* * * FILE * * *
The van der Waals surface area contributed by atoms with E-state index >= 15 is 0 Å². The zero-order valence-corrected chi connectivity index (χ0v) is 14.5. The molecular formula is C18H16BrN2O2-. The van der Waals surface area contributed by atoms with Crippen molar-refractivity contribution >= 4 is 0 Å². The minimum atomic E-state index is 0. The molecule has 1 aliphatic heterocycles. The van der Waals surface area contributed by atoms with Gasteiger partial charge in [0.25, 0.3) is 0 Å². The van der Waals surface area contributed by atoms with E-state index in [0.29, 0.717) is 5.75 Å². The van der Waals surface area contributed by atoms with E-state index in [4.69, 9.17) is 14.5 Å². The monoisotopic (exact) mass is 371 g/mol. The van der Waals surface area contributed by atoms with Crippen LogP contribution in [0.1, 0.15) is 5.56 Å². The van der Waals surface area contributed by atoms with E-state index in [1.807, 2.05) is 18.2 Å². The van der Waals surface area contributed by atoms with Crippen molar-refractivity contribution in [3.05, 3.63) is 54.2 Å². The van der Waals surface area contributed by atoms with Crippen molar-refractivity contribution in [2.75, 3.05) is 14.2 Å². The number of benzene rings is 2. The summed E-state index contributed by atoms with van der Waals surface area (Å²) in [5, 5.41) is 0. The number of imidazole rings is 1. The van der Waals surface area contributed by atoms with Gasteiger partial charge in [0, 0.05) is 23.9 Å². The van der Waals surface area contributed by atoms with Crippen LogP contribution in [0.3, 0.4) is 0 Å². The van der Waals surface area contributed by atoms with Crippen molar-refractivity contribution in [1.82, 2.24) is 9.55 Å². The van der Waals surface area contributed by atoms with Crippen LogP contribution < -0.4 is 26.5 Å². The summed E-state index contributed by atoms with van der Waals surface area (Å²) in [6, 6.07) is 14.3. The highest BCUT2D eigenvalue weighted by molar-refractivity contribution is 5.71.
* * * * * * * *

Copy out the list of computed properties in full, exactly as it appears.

The van der Waals surface area contributed by atoms with E-state index >= 15 is 0 Å². The zero-order valence-corrected chi connectivity index (χ0v) is 14.5. The molecular formula is C18H16BrN2O2-. The van der Waals surface area contributed by atoms with Crippen molar-refractivity contribution >= 4 is 0 Å². The minimum atomic E-state index is 0. The molecule has 1 aliphatic heterocycles. The van der Waals surface area contributed by atoms with Gasteiger partial charge in [0.25, 0.3) is 0 Å². The van der Waals surface area contributed by atoms with E-state index in [0.29, 0.717) is 5.75 Å². The van der Waals surface area contributed by atoms with E-state index in [4.69, 9.17) is 14.5 Å². The monoisotopic (exact) mass is 371 g/mol. The van der Waals surface area contributed by atoms with Crippen LogP contribution in [0.1, 0.15) is 5.56 Å². The van der Waals surface area contributed by atoms with E-state index in [1.807, 2.05) is 18.2 Å². The van der Waals surface area contributed by atoms with Crippen molar-refractivity contribution in [3.05, 3.63) is 54.2 Å². The van der Waals surface area contributed by atoms with Crippen molar-refractivity contribution in [2.75, 3.05) is 14.2 Å². The number of benzene rings is 2. The summed E-state index contributed by atoms with van der Waals surface area (Å²) in [5, 5.41) is 0. The number of imidazole rings is 1. The van der Waals surface area contributed by atoms with Gasteiger partial charge in [0, 0.05) is 23.9 Å². The van der Waals surface area contributed by atoms with Crippen LogP contribution in [0.3, 0.4) is 0 Å². The van der Waals surface area contributed by atoms with Crippen molar-refractivity contribution in [1.82, 2.24) is 9.55 Å². The van der Waals surface area contributed by atoms with Crippen LogP contribution < -0.4 is 26.5 Å². The summed E-state index contributed by atoms with van der Waals surface area (Å²) in [6, 6.07) is 14.3. The highest BCUT2D eigenvalue weighted by molar-refractivity contribution is 5.71.